Writer-director Nicolas Saada offers an incisive, innovative perspective on the November 2008 Islamic terrorist attack on the luxury Taj Mahal hotel in Mumbai. He focuses on Louise (Stacy Martin, fresh from Von Trier’s NYMPHOMANIAC), a pretty 18-year-old French girl separated from her expat parents (Louis-Do de Lencquesaing and Gina McKee) and trapped in her room in the hotel’s fourth floor, unable to get even the slightest perspective on events, coping with the sudden incomprehensible fact of violence and the likelihood of her imminent death.
-Excerpt from the Telluride Film Festival 2015 guide
I just attended a screening of Taj Mahal at the 2015 Telluride Film Festival. I’m terrible at plot recaps and I let the blurb above do my work for me. That said, I can’t let it do all the work. Innovative? Perhaps. Incisive? No.
Taj Mahal was technically well-made, memorable and harrowing. Yet I somehow ended up frustrated. On the whole, it was not a meaningful film about the 2008 terrorist attacks in Mumbai.
This had nothing at all to do with lead Stacy Martin, who was excellent as Louise, a teenage European girl from an affluent family. It’s easy to get hateful about what’s perceived as a bored, privileged, slightly disdainful character, but just remember what being 18 means. You weren’t all that different (on the bored, disdainful side, not the privilege).
My problem with the film started with the first act. It’s a slight PC soapbox on my part, so be warned. It’s only natural that India would be alien to a young white woman walking its streets on her own, and I have no doubt that street harassment of women occurs (I myself have witnessed it in both American and Western European cities). Still, a great many scenes before the start of the terrorist attacks just bring you menacing and scary images of ‘the locals’ juxtaposed against a refined European family and a vulnerable, pretty young girl.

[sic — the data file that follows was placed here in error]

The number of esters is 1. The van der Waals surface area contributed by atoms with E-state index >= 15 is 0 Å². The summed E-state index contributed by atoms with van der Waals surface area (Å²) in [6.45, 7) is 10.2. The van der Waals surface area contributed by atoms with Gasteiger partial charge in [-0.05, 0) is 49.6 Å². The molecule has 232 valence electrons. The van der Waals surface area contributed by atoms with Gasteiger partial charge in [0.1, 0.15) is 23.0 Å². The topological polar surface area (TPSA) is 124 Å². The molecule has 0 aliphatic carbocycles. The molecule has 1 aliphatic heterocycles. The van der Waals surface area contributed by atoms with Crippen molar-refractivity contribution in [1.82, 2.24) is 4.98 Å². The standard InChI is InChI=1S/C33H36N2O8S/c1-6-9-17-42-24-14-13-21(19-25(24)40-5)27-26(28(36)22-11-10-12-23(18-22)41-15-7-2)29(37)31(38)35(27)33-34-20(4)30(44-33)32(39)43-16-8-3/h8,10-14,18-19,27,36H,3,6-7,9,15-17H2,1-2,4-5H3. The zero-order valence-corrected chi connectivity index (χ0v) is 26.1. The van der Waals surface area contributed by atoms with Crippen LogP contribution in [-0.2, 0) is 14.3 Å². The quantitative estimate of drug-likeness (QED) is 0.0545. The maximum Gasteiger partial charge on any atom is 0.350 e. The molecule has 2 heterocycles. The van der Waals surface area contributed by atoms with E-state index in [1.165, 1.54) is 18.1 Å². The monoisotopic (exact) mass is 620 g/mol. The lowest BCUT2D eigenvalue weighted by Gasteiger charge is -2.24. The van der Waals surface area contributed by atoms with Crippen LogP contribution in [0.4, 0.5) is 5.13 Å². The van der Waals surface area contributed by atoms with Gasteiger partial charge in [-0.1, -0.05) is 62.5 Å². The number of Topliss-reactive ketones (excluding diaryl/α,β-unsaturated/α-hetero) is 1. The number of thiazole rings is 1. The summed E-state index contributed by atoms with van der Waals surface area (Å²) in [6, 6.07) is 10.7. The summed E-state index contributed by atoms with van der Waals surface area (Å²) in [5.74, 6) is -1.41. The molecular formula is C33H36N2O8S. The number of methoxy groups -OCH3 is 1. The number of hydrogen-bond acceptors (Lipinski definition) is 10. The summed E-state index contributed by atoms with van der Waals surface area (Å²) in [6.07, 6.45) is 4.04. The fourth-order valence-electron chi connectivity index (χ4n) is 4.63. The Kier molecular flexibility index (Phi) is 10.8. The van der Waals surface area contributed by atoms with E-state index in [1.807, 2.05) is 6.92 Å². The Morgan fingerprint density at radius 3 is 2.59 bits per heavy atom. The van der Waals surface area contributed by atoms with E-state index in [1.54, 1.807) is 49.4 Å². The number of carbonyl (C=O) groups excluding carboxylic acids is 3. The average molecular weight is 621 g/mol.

Ultimately, I had to wonder why this story is told from the point of view of fictional attractive, white affluent Europeans. Are western audiences not capable of connecting to the story of, say, an Indian hotel worker in this same situation?
My problem with the film then morphed. As the attacks in the hotel progress and young Louise is hiding in her hotel bathroom, I found myself enjoying a tense, indie horror movie of the home invasion sub genre. These terrorists suddenly became something akin to Jason Voorhees, or the killers in The Strangers, Vacancy or The Purge.
Don’t get me wrong, those scenes were the most interesting and riveting parts of the film. But we are taking about a real-life atrocity, a historical event. I had to snap myself out of experiencing horror-movie thrills. And that’s problematic.
The final act turned into a refined, European response to, say, a Die Hard film. I can’t elaborate further than that.
The only moment in the film that held any meaning was the denouement. SPOILERS: back in Paris, some time after the event, Louise turns to a fellow hostage in the hotel siege to “talk about it” and he refuses. That moment felt very real to me and addresses the annoying aspects of American grief culture and media saturation of catastrophe and atrocity.